Survivors of Sandy push toward normalcy, search for the missing

(CNN) -- Sandy's grim death toll mounted Thursday, November 1st as survivors struggled to regain a semblance of the normalcy that the storm swept away this week when it struck the Northeast.

The storm was blamed for the deaths of 157 people -- at least 88 of them in the United States, two in Canada and 67 in the Caribbean.

The bodies of two children were found Thursday. The boys, ages 2 and 4, had been riding with their mother on Staten Island when the storm surge swamped their SUV, authorities said.

They were found Thursday morning "maybe a block or two from where (their mother) lost them," Borough President James Molinaro said.

Boats were beached on front yards in the Staten Island neighborhood of Great Kills. Several people were missing.

Sandy claimed at least 37 lives in New York City, Mayor Michael Bloomberg told reporters Thursday.

While some mourned, others focused on the struggle facing the living -- as authorities in nine states worked to restore basic services such as public transit and electricity.

In New York City, nearly 500,000 customers were without power. In Manhattan, many of the 220,000 customers without electricity were south of Midtown's 34th Street. Parts of Queens and Staten Island also had no electricity Thursday. "Restoring power will take a lot of time," the mayor said.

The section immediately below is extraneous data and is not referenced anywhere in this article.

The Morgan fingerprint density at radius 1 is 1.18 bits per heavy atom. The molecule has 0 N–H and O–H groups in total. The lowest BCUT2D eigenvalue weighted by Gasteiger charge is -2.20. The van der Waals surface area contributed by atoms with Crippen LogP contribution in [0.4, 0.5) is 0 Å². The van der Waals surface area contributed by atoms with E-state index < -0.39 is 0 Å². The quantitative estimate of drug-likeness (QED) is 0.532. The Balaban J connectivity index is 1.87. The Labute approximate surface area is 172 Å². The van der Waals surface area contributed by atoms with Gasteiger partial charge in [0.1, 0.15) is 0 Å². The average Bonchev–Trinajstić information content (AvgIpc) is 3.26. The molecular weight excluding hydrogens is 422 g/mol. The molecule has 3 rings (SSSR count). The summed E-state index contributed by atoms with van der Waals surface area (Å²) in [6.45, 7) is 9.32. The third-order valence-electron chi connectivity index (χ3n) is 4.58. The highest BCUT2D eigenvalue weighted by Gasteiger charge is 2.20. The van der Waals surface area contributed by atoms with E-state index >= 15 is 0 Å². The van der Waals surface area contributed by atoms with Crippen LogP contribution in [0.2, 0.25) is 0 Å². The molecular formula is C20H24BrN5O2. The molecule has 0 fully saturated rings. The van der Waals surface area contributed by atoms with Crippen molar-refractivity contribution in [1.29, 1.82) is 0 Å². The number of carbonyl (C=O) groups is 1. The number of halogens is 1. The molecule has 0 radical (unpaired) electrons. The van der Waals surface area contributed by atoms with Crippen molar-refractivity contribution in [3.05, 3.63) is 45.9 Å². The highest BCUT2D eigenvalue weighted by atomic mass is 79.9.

Gov. Andrew Cuomo, in a letter to utilities, warned of consequences if authorities discover that they failed to prepare properly. "Under such circumstances, I would direct the Public Service Commission to commence a proceeding to revoke your certificates," he wrote.

That message was not lost on its intended targets. "We're doing our damnedest to get our power back as quickly as possible," said John Miksad, senior vice president of electric operations at Con Ed.

New York's vast transit network remains hobbled. The Metropolitan Transit Authority said 14 of the city's 23 subway lines were running and a flotilla of 4,000 buses was attempting to take up the slack. For some, Thursday's commute into Manhattan from the outer boroughs took five hours.

Bloomberg predicted that would ease as tunnels are cleared of water, power is restored to subway lines and ferries resume service.

Getting water out of the tunnels is "one of the main orders of business right now," Cuomo said.

But Broadway theaters reopened Thursday, and organizers vowed to hold the New York City Marathon as scheduled on Sunday. Event organizer Mary Wittenberg said the race wouldn't divert resources from the recovery.

Three days after Sandy barreled ashore in southern New Jersey, search-and-rescue crews were going door-to-door in some neighborhoods looking for people, particularly the elderly, who may have been stranded by the power outages, the debris and remaining floodwater.

Sandy killed at least six people in New Jersey, said Gov. Chris Christie, who had warned people in low-lying areas to evacuate.

Many survivors still need basic supplies.

Christie asked for patience as crews worked to restore electricity to more than 2 million power company customers.

The federal government shipped one million meals Thursday to New York, where National Guard troops were distributing them to people in need, Cuomo told reporters.

The storm dumped up to three feet of snow in West Virginia and Maryland, leaving thousands without power.

Nearly 3.5 million customers across the eastern United States were still in the dark Thursday, down from nearly 8 million in its immediate aftermath.

By early Thursday, Sandy's remnants had headed into Canada.

The National Weather Service predicted that a nor'easter is possible next week from the mid-Atlantic states into New England. But the forecast said the storm would be far weaker than Sandy.

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